Variation is good. In fact, we want to see variation in evaluations so that we can differentiate between learners. Learners can also grow from receiving specific, actionable feedback. After all, not every learner performs the same way. The goal, however, is to hone in on the variation that is truly due to learner performance and not other causes. For example, we want to minimize or account for variation due to differences in learning environments, evaluators, or available support because factors like these result in inequities in evaluations. Unfortunately, despite efforts to reduce unwanted variation, substantial parts of performance evaluations and grades are not explained by learner performance alone.

Not surprisingly, the largest contribution to variation in grades usually is attributed to the evaluators. Our Office of Assessment and Evaluations uses methods (for example, generalizability and decision studies) to help us understand these differences including such as intra-rater and inter-rater biases. Although these techniques might help us identify and potentially minimize the impact of these biases on evaluations and grades, they do not provide solutions on how to counteract these differences.  Our focus should be on all potential barriers to fair performance evaluation but we should start with further investigating the barriers that unfairly impact learners because of their race, gender, disability, or sexual orientation.

To have equity in assessment, all learners would have an opportunity to learn, be evaluated and graded without any negative consequences from implicit or explicit bias from their peers and supervisors or the negative effects of their learning environment. Such difference in the learning experience could have significant short and long-term consequences for a medical student or resident. For example, it has been documented that medical trainees who identify as part of an underrepresented minority in medicine (URiM) may receive lower clerkship grades or evaluation scores compared to their non-URiM peers. In these studies, differences were not explained by observations of performance. In the short term, these negative impacts on evaluations could certainly impact the learner’s self-confidence, self-efficacy, and overall wellbeing.  In the long-term, this could impact who may receive awards or honors (e.g. induction into honors societies) which, in turn, could lower the trainee’s chances of matching into a residency or fellowship program or obtaining a job.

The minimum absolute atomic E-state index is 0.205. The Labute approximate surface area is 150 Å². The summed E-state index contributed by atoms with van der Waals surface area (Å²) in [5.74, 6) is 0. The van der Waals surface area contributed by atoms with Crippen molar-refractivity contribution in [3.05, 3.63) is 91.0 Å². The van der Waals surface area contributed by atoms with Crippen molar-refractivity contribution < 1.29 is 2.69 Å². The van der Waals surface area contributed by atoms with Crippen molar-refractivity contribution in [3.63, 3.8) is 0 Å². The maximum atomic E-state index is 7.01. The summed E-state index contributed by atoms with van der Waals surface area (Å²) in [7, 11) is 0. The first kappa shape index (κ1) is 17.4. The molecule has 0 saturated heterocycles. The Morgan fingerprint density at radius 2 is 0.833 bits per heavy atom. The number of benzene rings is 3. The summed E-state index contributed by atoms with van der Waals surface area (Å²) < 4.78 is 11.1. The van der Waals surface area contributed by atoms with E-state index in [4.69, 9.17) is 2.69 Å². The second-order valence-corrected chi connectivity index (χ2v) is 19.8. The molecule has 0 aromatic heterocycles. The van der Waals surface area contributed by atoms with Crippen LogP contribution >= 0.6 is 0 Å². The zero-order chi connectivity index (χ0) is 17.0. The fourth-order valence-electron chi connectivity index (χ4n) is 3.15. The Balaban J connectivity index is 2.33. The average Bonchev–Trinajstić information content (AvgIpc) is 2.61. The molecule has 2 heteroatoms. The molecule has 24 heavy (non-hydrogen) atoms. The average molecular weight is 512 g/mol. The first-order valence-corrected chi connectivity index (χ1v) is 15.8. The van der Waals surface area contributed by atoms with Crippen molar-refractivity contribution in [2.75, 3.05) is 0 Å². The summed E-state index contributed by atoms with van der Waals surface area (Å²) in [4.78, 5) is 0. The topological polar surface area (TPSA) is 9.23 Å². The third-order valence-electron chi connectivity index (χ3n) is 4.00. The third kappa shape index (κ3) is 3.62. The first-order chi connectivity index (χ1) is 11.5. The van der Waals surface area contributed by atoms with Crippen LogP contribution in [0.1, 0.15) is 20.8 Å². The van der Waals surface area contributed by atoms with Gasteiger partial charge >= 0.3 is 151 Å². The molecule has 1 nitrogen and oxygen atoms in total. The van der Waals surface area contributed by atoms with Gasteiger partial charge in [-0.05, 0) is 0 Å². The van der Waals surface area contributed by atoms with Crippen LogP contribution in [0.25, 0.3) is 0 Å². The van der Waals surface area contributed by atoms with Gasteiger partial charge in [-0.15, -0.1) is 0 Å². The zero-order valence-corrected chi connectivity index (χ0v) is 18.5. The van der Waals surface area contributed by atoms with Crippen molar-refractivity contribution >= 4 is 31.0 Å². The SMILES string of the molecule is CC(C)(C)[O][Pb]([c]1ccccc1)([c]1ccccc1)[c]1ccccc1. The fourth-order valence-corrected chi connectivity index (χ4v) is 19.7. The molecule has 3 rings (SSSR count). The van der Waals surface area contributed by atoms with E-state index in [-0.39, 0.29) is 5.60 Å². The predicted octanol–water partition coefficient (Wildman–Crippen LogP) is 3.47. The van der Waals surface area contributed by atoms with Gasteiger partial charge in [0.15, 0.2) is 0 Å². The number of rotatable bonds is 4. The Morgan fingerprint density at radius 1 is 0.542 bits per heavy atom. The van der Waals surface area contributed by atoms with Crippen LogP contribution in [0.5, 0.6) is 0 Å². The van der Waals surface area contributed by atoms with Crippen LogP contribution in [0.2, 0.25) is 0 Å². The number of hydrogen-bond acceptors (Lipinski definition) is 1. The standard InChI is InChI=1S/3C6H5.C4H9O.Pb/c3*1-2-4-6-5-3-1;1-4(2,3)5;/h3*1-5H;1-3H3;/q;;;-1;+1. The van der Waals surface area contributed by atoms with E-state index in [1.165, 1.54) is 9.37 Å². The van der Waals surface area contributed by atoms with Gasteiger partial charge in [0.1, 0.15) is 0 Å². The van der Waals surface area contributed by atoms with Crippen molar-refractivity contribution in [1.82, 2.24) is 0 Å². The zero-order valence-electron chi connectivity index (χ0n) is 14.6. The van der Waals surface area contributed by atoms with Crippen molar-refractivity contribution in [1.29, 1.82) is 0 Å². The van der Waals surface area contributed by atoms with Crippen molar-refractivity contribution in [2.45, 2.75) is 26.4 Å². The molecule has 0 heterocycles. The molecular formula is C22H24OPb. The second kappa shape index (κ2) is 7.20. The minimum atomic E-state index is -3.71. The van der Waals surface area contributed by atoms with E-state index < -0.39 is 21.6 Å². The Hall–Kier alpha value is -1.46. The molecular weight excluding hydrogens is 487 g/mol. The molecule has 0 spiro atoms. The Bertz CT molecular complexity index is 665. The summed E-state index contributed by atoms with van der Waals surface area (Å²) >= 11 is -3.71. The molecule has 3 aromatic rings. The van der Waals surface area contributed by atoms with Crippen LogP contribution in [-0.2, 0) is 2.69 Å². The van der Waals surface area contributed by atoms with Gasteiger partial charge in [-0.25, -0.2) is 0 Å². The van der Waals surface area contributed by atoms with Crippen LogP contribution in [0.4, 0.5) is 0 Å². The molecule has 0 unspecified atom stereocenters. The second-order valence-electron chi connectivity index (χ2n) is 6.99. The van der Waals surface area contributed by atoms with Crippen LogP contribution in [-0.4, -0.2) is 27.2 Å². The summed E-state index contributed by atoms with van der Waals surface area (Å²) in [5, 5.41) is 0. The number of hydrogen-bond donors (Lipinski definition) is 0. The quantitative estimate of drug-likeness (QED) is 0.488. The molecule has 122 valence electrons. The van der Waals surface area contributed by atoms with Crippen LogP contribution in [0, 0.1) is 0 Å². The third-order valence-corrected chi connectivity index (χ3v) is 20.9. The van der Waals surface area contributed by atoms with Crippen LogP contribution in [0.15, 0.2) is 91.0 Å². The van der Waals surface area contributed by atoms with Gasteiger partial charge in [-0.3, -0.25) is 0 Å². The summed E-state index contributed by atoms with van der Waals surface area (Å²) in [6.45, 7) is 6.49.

We often refer to the framework provided by Lucey et al. to recognize areas of potential inequities within the assessment process. The authors propose three components to equity in the assessment process. Bias can be introduced and then potentially compounded in each of these components.

  1. Intrinsic equity (equity of the program of assessment and individual assessment tools): The language in assessment tools themselves can introduce gender and race bias. For example, if the language used to describe an “excellent” performance uses more masculine terms, trainees who identify as women may be less likely to be rated “excellent.” Similarly, languages used to describe learners as part of their narrative evaluations have been shown to differ by race and gender.